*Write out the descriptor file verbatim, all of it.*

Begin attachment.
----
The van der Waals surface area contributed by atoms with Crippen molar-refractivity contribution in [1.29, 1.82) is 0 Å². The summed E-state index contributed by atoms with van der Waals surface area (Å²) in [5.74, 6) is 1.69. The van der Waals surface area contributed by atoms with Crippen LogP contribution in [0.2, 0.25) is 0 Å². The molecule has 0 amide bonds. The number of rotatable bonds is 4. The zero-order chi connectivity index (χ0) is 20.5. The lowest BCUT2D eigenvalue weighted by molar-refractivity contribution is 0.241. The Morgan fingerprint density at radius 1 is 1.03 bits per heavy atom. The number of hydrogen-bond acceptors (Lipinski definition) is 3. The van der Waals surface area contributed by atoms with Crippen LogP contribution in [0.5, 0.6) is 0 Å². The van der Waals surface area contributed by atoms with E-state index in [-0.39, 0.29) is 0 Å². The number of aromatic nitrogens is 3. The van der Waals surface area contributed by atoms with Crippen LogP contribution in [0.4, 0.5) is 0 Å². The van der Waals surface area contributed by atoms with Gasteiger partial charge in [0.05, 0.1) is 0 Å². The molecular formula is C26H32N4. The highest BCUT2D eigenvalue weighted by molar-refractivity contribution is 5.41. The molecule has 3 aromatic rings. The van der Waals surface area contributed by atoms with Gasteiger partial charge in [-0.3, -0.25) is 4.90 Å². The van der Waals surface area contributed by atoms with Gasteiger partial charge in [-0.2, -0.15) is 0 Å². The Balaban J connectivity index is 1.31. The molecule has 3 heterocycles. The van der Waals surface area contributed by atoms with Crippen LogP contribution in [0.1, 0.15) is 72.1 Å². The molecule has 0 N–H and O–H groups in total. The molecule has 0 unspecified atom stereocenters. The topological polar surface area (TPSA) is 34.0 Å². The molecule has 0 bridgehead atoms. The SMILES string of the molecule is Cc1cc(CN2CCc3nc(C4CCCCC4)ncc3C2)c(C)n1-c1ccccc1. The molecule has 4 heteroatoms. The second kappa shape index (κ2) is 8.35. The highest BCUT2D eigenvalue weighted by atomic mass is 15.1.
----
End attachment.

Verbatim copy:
The van der Waals surface area contributed by atoms with Crippen molar-refractivity contribution in [1.29, 1.82) is 0 Å². The summed E-state index contributed by atoms with van der Waals surface area (Å²) in [5.74, 6) is 1.69. The van der Waals surface area contributed by atoms with Crippen LogP contribution in [0.2, 0.25) is 0 Å². The molecule has 0 amide bonds. The number of rotatable bonds is 4. The zero-order chi connectivity index (χ0) is 20.5. The lowest BCUT2D eigenvalue weighted by molar-refractivity contribution is 0.241. The Morgan fingerprint density at radius 1 is 1.03 bits per heavy atom. The number of hydrogen-bond acceptors (Lipinski definition) is 3. The van der Waals surface area contributed by atoms with Crippen LogP contribution in [0.5, 0.6) is 0 Å². The van der Waals surface area contributed by atoms with E-state index in [-0.39, 0.29) is 0 Å². The number of aromatic nitrogens is 3. The van der Waals surface area contributed by atoms with Crippen LogP contribution in [0.4, 0.5) is 0 Å². The van der Waals surface area contributed by atoms with Gasteiger partial charge in [0.05, 0.1) is 0 Å². The molecular formula is C26H32N4. The highest BCUT2D eigenvalue weighted by molar-refractivity contribution is 5.41. The molecule has 3 aromatic rings. The van der Waals surface area contributed by atoms with Gasteiger partial charge in [-0.3, -0.25) is 4.90 Å². The van der Waals surface area contributed by atoms with Gasteiger partial charge in [-0.2, -0.15) is 0 Å². The Balaban J connectivity index is 1.31. The molecule has 3 heterocycles. The van der Waals surface area contributed by atoms with Crippen LogP contribution in [0.1, 0.15) is 72.1 Å². The molecule has 0 N–H and O–H groups in total. The molecule has 0 unspecified atom stereocenters. The topological polar surface area (TPSA) is 34.0 Å². The molecule has 0 bridgehead atoms. The SMILES string of the molecule is Cc1cc(CN2CCc3nc(C4CCCCC4)ncc3C2)c(C)n1-c1ccccc1. The molecule has 4 heteroatoms. The second kappa shape index (κ2) is 8.35. The highest BCUT2D eigenvalue weighted by atomic mass is 15.1.